It’s time to pay college athletes

The main purpose of the NCAA is to make money. It exists to make its schools as much revenue as possible. This explains everything from its reluctance to develop a college football playoff system—even though such a change is so desirable that no less than two branches of government have weighed in on it—to the organization’s silence while conferences threatened to realign and destroy some of college sports’ most storied rivalries.

Our most storied rival currently finds itself butting heads with the NCAA over the same issue: money. Only, in this case, the issue isn’t the amount of money, but where it’s going.

And as surprising as it is, I empathize with the Tar Heels.

While I don’t condone the alleged actions of agent-tampering in the North Carolina football program, the system the NCAA has constructed is the true impetus behind these actions. Because for all the money college football generates— which includes astronomical figures like the $125 million per year it receives from ESPN for BCS broadcasting rights—not nearly enough goes back to the players themselves.

In an attempt to maintain the amateur status of its sports, the NCAA goes to extreme lengths to make sure student-athletes don’t get a penny more than tuition, room and board and a minimal stipend from their institution. It doesn’t matter that many college athletes come from disadvantaged backgrounds and can’t afford to live on such a meager income, or that others have no desire to complete their education and view collegiate athletics as a springboard to an inevitable windfall at the professional level. No, the NCAA ensures that athletes who are responsible for contracts like the one recently struck between the NCAA and the World Wide Leader aren’t justifiably compensated.

Think of it this way: North Carolina’s football program pulled in $24,163,760 in revenue last year. Out-of-state tuition is estimated at $22,880 a player. If the Tar Heels have 85 scholarship players on their roster (the maximum allowed by the NCAA), only around $2 million goes directly to the players in the form of tuition.

With these numbers taken into account, it starts to make more sense that underappreciated and undercompensated players might contemplate taking money from agents.

Are these actions by both players and agents illegal and unethical? Yes. But the point is they could’ve largely been avoided with a rather simple policy change that is more ethically palatable than these back alley dealings.

Nearly every other country in the world organizes prep sports in a way antithetical to that of the NCAA. While Americans force a college education down the throats of prospective athletes in order to get noticed by pro scouts, soccer (excuse me, futbol) players in Europe instead make their way up a complex system of prep and semi-pro leagues, many starting when they are still teenagers. These players know their futures lie in athletics and make the choice to abandon their educations for their dreams—something we college students might question, but a reasonable decision nonetheless. What’s more, these players get paid a legitimate, living wage as they make their way up through the ranks, eliminating the necessity of any under-the-table nastiness.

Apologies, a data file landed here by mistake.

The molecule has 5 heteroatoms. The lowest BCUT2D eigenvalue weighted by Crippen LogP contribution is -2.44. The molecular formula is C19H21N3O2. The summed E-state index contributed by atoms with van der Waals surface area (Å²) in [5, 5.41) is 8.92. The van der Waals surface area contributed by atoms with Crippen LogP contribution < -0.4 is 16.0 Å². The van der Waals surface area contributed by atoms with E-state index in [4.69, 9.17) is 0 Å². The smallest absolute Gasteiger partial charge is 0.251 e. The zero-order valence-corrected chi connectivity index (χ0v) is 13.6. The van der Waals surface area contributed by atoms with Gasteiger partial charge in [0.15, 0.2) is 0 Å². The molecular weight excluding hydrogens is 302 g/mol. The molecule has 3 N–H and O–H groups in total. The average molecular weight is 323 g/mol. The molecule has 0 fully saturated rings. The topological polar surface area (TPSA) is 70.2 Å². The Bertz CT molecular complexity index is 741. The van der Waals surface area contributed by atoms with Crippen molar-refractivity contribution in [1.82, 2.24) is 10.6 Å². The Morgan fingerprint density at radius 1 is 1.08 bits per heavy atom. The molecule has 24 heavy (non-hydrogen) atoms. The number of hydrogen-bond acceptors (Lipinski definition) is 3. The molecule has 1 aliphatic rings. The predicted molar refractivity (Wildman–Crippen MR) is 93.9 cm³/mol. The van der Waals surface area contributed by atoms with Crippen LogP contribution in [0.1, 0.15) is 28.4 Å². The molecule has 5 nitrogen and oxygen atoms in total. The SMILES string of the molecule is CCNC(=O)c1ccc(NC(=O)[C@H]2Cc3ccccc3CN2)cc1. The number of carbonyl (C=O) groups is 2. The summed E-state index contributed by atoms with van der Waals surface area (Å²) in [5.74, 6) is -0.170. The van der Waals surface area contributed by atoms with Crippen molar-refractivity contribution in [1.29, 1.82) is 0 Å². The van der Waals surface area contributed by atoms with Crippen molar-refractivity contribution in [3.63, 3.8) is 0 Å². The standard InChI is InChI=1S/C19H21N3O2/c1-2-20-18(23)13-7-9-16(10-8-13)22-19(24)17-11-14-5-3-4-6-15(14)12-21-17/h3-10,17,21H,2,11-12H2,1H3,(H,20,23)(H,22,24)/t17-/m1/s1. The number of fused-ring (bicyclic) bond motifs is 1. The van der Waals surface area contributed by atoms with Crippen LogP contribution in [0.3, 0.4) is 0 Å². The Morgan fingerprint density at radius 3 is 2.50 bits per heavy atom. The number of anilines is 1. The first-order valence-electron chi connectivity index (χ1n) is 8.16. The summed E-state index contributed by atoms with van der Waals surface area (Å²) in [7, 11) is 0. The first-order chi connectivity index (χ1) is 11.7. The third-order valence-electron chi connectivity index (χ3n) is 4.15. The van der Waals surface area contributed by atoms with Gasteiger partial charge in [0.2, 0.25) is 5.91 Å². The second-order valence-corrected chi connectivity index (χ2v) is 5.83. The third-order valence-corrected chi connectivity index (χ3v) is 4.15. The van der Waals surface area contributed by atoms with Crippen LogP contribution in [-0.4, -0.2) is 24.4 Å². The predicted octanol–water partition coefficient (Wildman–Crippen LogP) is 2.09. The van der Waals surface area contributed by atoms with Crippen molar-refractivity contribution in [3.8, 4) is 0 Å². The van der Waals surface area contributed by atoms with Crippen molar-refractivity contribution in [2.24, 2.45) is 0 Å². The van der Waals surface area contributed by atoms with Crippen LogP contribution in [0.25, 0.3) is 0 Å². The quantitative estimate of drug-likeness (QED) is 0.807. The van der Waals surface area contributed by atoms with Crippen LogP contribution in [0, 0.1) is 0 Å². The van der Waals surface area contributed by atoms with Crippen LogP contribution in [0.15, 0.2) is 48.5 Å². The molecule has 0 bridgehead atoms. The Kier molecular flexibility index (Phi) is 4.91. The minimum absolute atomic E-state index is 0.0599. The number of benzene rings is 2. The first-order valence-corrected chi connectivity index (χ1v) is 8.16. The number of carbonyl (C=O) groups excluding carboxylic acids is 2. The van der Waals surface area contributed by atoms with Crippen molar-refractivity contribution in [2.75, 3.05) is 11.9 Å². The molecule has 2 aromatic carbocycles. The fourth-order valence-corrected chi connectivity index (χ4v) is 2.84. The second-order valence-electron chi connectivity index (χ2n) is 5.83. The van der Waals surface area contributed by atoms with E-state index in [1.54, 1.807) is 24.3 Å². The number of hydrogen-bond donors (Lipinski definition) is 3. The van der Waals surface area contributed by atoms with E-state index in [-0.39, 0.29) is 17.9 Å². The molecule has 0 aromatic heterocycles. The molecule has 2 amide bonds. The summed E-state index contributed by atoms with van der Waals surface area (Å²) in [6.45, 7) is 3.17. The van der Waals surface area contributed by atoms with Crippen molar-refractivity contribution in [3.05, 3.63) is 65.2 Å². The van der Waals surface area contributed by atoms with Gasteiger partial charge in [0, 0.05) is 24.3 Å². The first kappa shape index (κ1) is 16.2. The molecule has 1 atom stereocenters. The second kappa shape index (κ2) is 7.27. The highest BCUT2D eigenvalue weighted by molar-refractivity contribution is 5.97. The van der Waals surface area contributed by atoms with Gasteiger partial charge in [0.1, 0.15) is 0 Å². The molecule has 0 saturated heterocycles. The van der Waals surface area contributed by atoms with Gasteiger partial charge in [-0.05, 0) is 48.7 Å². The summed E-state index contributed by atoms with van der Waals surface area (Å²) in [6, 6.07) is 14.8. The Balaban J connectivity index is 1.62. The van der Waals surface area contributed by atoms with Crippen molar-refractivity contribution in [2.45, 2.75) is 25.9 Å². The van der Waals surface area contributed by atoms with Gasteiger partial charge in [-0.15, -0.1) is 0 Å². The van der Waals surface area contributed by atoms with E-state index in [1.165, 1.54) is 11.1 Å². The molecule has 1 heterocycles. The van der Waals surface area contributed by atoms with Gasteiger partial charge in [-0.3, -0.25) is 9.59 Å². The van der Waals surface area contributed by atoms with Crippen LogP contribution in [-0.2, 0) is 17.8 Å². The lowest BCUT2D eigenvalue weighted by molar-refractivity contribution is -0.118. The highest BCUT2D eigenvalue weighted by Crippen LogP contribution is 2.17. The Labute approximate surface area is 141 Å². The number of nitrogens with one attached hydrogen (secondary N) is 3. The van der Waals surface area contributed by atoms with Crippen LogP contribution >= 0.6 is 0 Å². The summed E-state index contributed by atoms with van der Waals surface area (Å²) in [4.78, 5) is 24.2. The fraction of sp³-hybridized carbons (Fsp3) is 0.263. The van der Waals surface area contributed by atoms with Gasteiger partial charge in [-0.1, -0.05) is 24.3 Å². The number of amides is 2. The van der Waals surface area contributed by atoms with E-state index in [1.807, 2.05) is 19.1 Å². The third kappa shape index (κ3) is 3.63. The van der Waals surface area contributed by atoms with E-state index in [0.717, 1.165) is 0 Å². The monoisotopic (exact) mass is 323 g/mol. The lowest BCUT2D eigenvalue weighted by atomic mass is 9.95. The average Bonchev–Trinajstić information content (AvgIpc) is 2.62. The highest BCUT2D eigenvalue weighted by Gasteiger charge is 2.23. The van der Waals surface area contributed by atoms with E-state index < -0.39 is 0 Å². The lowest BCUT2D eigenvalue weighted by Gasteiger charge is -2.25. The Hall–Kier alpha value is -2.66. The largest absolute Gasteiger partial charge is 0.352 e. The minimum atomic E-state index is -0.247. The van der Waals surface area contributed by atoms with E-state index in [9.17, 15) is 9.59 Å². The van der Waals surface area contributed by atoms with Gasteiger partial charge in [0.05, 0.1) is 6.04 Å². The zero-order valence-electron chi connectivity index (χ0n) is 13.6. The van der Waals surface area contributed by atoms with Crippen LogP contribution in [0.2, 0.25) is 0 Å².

There is the risk that these athletes might get injured and not have an education to fall back on. But as inadvisable as not getting an education is, it is an individual’s decision. He has the right to make it, without having an ineffective governing body forcing them to choose only one path.

Such an organization is more common on this side of the pond than you might think. Our neighbors to the north have a very similar system by which prospective hockey players develop (stars like Sidney Crosby never stepped foot on a college campus). Even in the States, it is acceptable for baseball phenoms to go right from high school to the minor leagues.

So why do we refuse to adapt a similar situation for our most beloved sport, football? Money.

There’s no reason to completely scrap college football and adopt a semi-pro system. (Truth be told, thinking of Michigan Stadium empty on a Saturday afternoon makes me tear up a bit). But the NCAA can take a hint from these other systems by giving players their piece of the pie.

Award players a reasonable stipend—one that must be uniform across schools, or at least conferences, to minimize recruiting imbalance—and allow them to go pro whenever they desire, and the problem of agent tampering would diminish overnight. Players who feel they are ready for the pros (accurately or not) could bypass the college system completely if they desire, while others who still need to develop their skills or want an education could mature in a collegiate setting while supporting themselves and their families.

Plus, college athletics’ governing body would take the first step to eliminating its sullied image.

It could be an NCAA first: A logical, win-win decision.


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